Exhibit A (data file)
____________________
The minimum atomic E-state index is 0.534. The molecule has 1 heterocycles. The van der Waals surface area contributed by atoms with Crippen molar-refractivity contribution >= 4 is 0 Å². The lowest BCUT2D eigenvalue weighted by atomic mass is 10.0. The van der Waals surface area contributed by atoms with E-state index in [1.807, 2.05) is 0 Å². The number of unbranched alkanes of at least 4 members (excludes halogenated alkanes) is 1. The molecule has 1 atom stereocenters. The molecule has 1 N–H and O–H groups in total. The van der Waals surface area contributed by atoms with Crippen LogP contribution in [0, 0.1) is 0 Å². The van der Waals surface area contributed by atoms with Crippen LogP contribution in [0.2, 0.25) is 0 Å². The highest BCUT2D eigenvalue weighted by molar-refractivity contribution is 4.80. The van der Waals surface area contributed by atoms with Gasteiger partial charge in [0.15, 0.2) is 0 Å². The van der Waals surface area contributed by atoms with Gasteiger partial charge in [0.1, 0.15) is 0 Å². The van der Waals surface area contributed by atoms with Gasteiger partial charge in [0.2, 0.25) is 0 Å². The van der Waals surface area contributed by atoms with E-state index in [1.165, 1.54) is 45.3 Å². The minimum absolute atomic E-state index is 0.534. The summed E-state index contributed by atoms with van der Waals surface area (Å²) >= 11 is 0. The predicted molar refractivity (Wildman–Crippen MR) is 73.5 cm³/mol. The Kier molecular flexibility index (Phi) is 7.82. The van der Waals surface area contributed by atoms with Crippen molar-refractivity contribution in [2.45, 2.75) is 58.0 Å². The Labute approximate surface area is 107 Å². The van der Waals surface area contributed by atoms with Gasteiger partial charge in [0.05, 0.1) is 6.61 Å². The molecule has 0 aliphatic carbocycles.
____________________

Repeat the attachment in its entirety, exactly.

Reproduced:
The minimum atomic E-state index is 0.534. The molecule has 1 heterocycles. The van der Waals surface area contributed by atoms with Crippen molar-refractivity contribution >= 4 is 0 Å². The lowest BCUT2D eigenvalue weighted by atomic mass is 10.0. The van der Waals surface area contributed by atoms with E-state index in [1.807, 2.05) is 0 Å². The number of unbranched alkanes of at least 4 members (excludes halogenated alkanes) is 1. The molecule has 1 atom stereocenters. The molecule has 1 N–H and O–H groups in total. The van der Waals surface area contributed by atoms with Crippen LogP contribution in [0, 0.1) is 0 Å². The van der Waals surface area contributed by atoms with Crippen LogP contribution in [0.2, 0.25) is 0 Å². The highest BCUT2D eigenvalue weighted by molar-refractivity contribution is 4.80. The van der Waals surface area contributed by atoms with Gasteiger partial charge in [0.15, 0.2) is 0 Å². The van der Waals surface area contributed by atoms with Gasteiger partial charge in [0.1, 0.15) is 0 Å². The van der Waals surface area contributed by atoms with Gasteiger partial charge in [0.2, 0.25) is 0 Å². The van der Waals surface area contributed by atoms with E-state index in [1.165, 1.54) is 45.3 Å². The minimum absolute atomic E-state index is 0.534. The summed E-state index contributed by atoms with van der Waals surface area (Å²) >= 11 is 0. The predicted molar refractivity (Wildman–Crippen MR) is 73.5 cm³/mol. The Kier molecular flexibility index (Phi) is 7.82. The van der Waals surface area contributed by atoms with Crippen molar-refractivity contribution in [2.45, 2.75) is 58.0 Å². The Labute approximate surface area is 107 Å². The van der Waals surface area contributed by atoms with Gasteiger partial charge in [0.05, 0.1) is 6.61 Å². The molecule has 0 aliphatic carbocycles.